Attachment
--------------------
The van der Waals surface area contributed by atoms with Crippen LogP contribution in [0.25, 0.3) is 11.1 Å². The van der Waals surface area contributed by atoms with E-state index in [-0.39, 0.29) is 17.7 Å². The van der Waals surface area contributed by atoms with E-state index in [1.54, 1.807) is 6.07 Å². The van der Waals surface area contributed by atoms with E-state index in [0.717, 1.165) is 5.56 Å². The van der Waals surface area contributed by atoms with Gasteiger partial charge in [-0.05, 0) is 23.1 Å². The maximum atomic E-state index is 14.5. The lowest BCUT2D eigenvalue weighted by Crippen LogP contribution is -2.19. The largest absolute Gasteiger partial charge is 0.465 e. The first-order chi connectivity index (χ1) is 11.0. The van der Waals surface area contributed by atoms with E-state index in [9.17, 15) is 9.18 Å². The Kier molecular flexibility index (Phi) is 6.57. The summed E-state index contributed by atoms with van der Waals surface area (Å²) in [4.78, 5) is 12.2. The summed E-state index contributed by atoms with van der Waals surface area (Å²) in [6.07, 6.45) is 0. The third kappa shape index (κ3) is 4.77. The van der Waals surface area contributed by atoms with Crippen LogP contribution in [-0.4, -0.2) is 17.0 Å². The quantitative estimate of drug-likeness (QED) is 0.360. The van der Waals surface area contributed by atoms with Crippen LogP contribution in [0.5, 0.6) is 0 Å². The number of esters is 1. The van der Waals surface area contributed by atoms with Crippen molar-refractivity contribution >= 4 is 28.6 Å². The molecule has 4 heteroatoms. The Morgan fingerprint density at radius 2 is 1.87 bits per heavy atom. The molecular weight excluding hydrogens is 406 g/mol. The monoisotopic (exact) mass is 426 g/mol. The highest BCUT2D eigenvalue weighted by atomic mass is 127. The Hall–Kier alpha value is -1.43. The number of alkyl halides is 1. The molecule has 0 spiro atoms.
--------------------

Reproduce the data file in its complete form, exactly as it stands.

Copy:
The van der Waals surface area contributed by atoms with Crippen LogP contribution in [0.25, 0.3) is 11.1 Å². The van der Waals surface area contributed by atoms with E-state index in [-0.39, 0.29) is 17.7 Å². The van der Waals surface area contributed by atoms with E-state index in [1.54, 1.807) is 6.07 Å². The van der Waals surface area contributed by atoms with E-state index in [0.717, 1.165) is 5.56 Å². The van der Waals surface area contributed by atoms with Gasteiger partial charge in [-0.05, 0) is 23.1 Å². The maximum atomic E-state index is 14.5. The lowest BCUT2D eigenvalue weighted by Crippen LogP contribution is -2.19. The largest absolute Gasteiger partial charge is 0.465 e. The first-order chi connectivity index (χ1) is 11.0. The van der Waals surface area contributed by atoms with E-state index in [9.17, 15) is 9.18 Å². The Kier molecular flexibility index (Phi) is 6.57. The summed E-state index contributed by atoms with van der Waals surface area (Å²) in [4.78, 5) is 12.2. The summed E-state index contributed by atoms with van der Waals surface area (Å²) in [6.07, 6.45) is 0. The third kappa shape index (κ3) is 4.77. The van der Waals surface area contributed by atoms with Crippen LogP contribution in [-0.4, -0.2) is 17.0 Å². The quantitative estimate of drug-likeness (QED) is 0.360. The van der Waals surface area contributed by atoms with Crippen LogP contribution in [0.5, 0.6) is 0 Å². The number of esters is 1. The van der Waals surface area contributed by atoms with Crippen molar-refractivity contribution >= 4 is 28.6 Å². The molecule has 4 heteroatoms. The Morgan fingerprint density at radius 2 is 1.87 bits per heavy atom. The molecular weight excluding hydrogens is 406 g/mol. The monoisotopic (exact) mass is 426 g/mol. The highest BCUT2D eigenvalue weighted by atomic mass is 127. The Hall–Kier alpha value is -1.43. The number of alkyl halides is 1. The molecule has 0 spiro atoms.